Ping Tracker

Tuesday, October 18, 2011

Two Chinas

There are two Chinas. One China exists in Beijing, Shanghai, Guangzhou, and Hong Kong. The other China exists in the rest of the country. The main reason these places are as good as different countries is because of development and Westernization. 

In short - this

versus this:

It's a world of difference.

One is even able to find different countries and different worlds even within these Westernized cities. For example, in Beijing, I stayed in hotels and homes far away from the brightly lit and English speaking shopping districts - places with no foreigners and no English speakers - places where speaking Chinese is needed to survive. Even the country’s capital has poor places to rival the images we see of Indian and African slums. These places have one room shacks, trash-strewn alleys and streets, and poorly-clothed people and children. 

Beijing Alleyway/Slum

Not all areas of China are as beautiful as Wangfujing or Tiananmen Square. 

Wanjfujing Shopping District

This is simply reality in China - some areas are incredibly beautiful and amazing to behold, but some areas are poor, polluted, dirty, and difficult to live in. The same is true in every country, and China is no exception. If you want to find a new, excited, fast-paced way of life, you can find it. If you want to find a more rural, relaxed, and traditional environment, you can also find it. 

An easy way to find older and more traditional Chinese culture is to stay in one of Beijing’s remaining Hutongs, which are alleys populated with elderly locals and families.

Within these alleys one can find all sorts of food and community. The elderly sit in the courtyards between their houses or on the street and play chess and watch the passers-by and families come and go as they go to work and pick up their children from school. It is obvious that most of these people know each other and see each other daily, so it is truly a community in the utmost sense of the word. Sadly, these areas are dwindling year by year as some are bulldozed annually to make way for apartment and business building, but some are legally protected by the government as cultural landmarks. 

In Beijing there are many districts, and within some districts, especially in areas concentrated with apartment buildings, things seem more….well, Chinese, and a little less developed. The restaurants are all Chinese and English speakers are rare. Life is more easy-going than the hustle and bustle of the Beijing that most foreigners know. It is the ideal halfway point for a Westerner who knows Chinese to stay if they enjoy the Northeastern style. 永泰小区, in the northern part of Beijing, is one example of this type of place.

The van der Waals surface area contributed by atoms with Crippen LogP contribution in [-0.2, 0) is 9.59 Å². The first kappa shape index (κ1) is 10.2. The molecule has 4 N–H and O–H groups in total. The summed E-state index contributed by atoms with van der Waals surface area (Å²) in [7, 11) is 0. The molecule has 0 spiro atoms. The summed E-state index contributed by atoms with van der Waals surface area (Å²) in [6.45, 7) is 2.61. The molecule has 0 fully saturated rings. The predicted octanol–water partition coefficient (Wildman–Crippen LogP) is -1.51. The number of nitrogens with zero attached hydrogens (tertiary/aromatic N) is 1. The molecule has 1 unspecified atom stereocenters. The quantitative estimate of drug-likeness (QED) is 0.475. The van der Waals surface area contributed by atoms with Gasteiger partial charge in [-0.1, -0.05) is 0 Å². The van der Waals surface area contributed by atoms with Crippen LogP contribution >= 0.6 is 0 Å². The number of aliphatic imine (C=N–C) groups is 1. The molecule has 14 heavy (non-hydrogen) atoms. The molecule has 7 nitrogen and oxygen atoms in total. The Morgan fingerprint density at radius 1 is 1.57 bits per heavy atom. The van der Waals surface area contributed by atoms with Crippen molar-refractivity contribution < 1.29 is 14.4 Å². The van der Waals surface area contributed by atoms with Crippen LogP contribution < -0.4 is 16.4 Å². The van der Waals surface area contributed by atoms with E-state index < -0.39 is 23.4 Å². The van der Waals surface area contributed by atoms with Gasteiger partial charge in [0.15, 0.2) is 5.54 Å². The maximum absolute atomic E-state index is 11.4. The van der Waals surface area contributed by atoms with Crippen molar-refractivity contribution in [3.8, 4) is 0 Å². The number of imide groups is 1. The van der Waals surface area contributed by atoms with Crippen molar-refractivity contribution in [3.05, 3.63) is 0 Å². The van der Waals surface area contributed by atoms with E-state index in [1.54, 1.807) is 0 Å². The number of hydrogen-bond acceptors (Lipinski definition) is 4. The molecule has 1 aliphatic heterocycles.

(Pic: The building I stayed in in 永泰小区)

Because Mandarin Chinese is based on the Beijing dialect, understanding the local language presents few problems to the Mandarin learner, in stark contrast to the rest of China, which has numerous dialects. Dialects will be discussed in full in a later chapter. 

Away from the Hutongs are the huge (and expensive) shopping districts of Wangfujing, which is famous throughout China and contains its share of English speakers. The area is brightly lit with lights resembling rain on many streets and modernization is everywhere. Nearby Chang’e Avenue is stuffed with cars, government buildings, and Tiananmen Square lies in the heart of downtown. 

These famous and developed areas of Beijing, just like other famous areas in China, are not much different than the big cities of America. They will, of course, be Chinese, but the feel of these areas and the look of them will be approximately the same. The people who wish to travel to China, but not get uncomfortable with the language difficulty or see and experience things that might shock them will feel right at home in these areas. 

In China’s poorer and less-developed regions away from the east coast, one will find a completely different world of Chinese culture. You can see crowds of people practicing Tai Chi on the streets, doing exercises, playing cards or chess or mahjong, quietly sipping tea and watching the traffic, or downing a few beers with friends and talking to passersby. These things happen in Beijing and the other big cities, but not as much. The environment of the smaller cities very much enhances the feeling of community and people are more relaxed and take things easier. 

A strange phenomenon emerges in many poor areas of the world, including China. In the poorer and less-developed areas, people have less money and live in poorer conditions, but seem to be much happier and content people overall than the wealthy and comfortable people in the cities. The nicest, happiest, and most hospitable people I ever met in China lived in a small 7‘x11’, one room house with very few possessions, no private bathroom, no shower facilities, and even their house was not fully closed to the houses on either side. The top 1.5 feet of the 10-foot wall was open to either side.

 The most kind and hospitable people I have met, on the whole, live in what America calls poverty. The less people have, the more willing they are to share what they have with you. If you spend all your time in China’s big urban areas and never experience what life in rural China is like, you will have missed a wonderful opportunity. 

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